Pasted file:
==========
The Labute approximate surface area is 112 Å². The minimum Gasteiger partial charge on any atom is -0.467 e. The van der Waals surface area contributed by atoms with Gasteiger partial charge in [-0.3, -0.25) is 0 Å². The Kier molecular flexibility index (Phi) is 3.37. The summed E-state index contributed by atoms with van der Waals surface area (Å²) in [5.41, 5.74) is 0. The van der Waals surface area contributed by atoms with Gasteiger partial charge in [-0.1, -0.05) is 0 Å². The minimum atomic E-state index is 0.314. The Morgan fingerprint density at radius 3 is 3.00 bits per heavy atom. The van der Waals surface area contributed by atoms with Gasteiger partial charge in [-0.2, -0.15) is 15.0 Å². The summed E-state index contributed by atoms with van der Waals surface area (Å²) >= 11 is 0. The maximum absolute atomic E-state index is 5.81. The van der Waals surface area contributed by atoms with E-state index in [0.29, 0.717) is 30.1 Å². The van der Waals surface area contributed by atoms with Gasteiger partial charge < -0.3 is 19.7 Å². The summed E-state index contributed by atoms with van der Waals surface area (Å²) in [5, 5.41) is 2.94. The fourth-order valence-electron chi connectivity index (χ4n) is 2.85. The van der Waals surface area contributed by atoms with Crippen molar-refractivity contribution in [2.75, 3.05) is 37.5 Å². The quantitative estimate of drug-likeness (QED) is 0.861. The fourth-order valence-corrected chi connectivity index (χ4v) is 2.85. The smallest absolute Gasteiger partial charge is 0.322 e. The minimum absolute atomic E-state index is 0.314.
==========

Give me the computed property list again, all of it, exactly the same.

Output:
The Labute approximate surface area is 112 Å². The minimum Gasteiger partial charge on any atom is -0.467 e. The van der Waals surface area contributed by atoms with Gasteiger partial charge in [-0.3, -0.25) is 0 Å². The Kier molecular flexibility index (Phi) is 3.37. The summed E-state index contributed by atoms with van der Waals surface area (Å²) in [5.41, 5.74) is 0. The van der Waals surface area contributed by atoms with Gasteiger partial charge in [-0.1, -0.05) is 0 Å². The minimum atomic E-state index is 0.314. The Morgan fingerprint density at radius 3 is 3.00 bits per heavy atom. The van der Waals surface area contributed by atoms with Gasteiger partial charge in [-0.2, -0.15) is 15.0 Å². The summed E-state index contributed by atoms with van der Waals surface area (Å²) >= 11 is 0. The maximum absolute atomic E-state index is 5.81. The van der Waals surface area contributed by atoms with E-state index in [0.29, 0.717) is 30.1 Å². The van der Waals surface area contributed by atoms with Gasteiger partial charge < -0.3 is 19.7 Å². The summed E-state index contributed by atoms with van der Waals surface area (Å²) in [5, 5.41) is 2.94. The fourth-order valence-electron chi connectivity index (χ4n) is 2.85. The van der Waals surface area contributed by atoms with Crippen molar-refractivity contribution in [2.75, 3.05) is 37.5 Å². The quantitative estimate of drug-likeness (QED) is 0.861. The fourth-order valence-corrected chi connectivity index (χ4v) is 2.85. The smallest absolute Gasteiger partial charge is 0.322 e. The minimum absolute atomic E-state index is 0.314.